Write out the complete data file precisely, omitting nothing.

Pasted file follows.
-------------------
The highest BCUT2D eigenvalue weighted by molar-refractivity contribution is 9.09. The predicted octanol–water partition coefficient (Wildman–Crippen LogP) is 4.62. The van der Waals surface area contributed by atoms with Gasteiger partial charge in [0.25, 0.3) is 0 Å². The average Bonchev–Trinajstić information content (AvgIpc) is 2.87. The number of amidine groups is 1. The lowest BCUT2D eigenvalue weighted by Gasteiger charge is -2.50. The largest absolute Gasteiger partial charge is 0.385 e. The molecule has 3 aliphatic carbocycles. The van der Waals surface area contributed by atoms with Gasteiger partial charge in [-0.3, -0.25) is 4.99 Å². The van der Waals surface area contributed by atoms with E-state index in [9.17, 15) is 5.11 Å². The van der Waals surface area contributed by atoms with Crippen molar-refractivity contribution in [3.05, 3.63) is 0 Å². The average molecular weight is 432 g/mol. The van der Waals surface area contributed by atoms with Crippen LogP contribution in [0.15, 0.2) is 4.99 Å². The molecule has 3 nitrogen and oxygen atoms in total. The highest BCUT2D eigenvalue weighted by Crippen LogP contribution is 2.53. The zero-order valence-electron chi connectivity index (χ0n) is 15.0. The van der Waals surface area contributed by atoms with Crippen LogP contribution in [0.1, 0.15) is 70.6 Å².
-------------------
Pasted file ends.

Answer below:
The highest BCUT2D eigenvalue weighted by molar-refractivity contribution is 9.09. The predicted octanol–water partition coefficient (Wildman–Crippen LogP) is 4.62. The van der Waals surface area contributed by atoms with Gasteiger partial charge in [0.25, 0.3) is 0 Å². The average Bonchev–Trinajstić information content (AvgIpc) is 2.87. The number of amidine groups is 1. The lowest BCUT2D eigenvalue weighted by Gasteiger charge is -2.50. The largest absolute Gasteiger partial charge is 0.385 e. The molecule has 3 aliphatic carbocycles. The van der Waals surface area contributed by atoms with Gasteiger partial charge in [-0.3, -0.25) is 4.99 Å². The van der Waals surface area contributed by atoms with E-state index in [9.17, 15) is 5.11 Å². The van der Waals surface area contributed by atoms with Crippen molar-refractivity contribution in [3.05, 3.63) is 0 Å². The average molecular weight is 432 g/mol. The van der Waals surface area contributed by atoms with Crippen LogP contribution in [0.15, 0.2) is 4.99 Å². The molecule has 3 nitrogen and oxygen atoms in total. The highest BCUT2D eigenvalue weighted by Crippen LogP contribution is 2.53. The zero-order valence-electron chi connectivity index (χ0n) is 15.0. The van der Waals surface area contributed by atoms with Crippen LogP contribution in [0.1, 0.15) is 70.6 Å².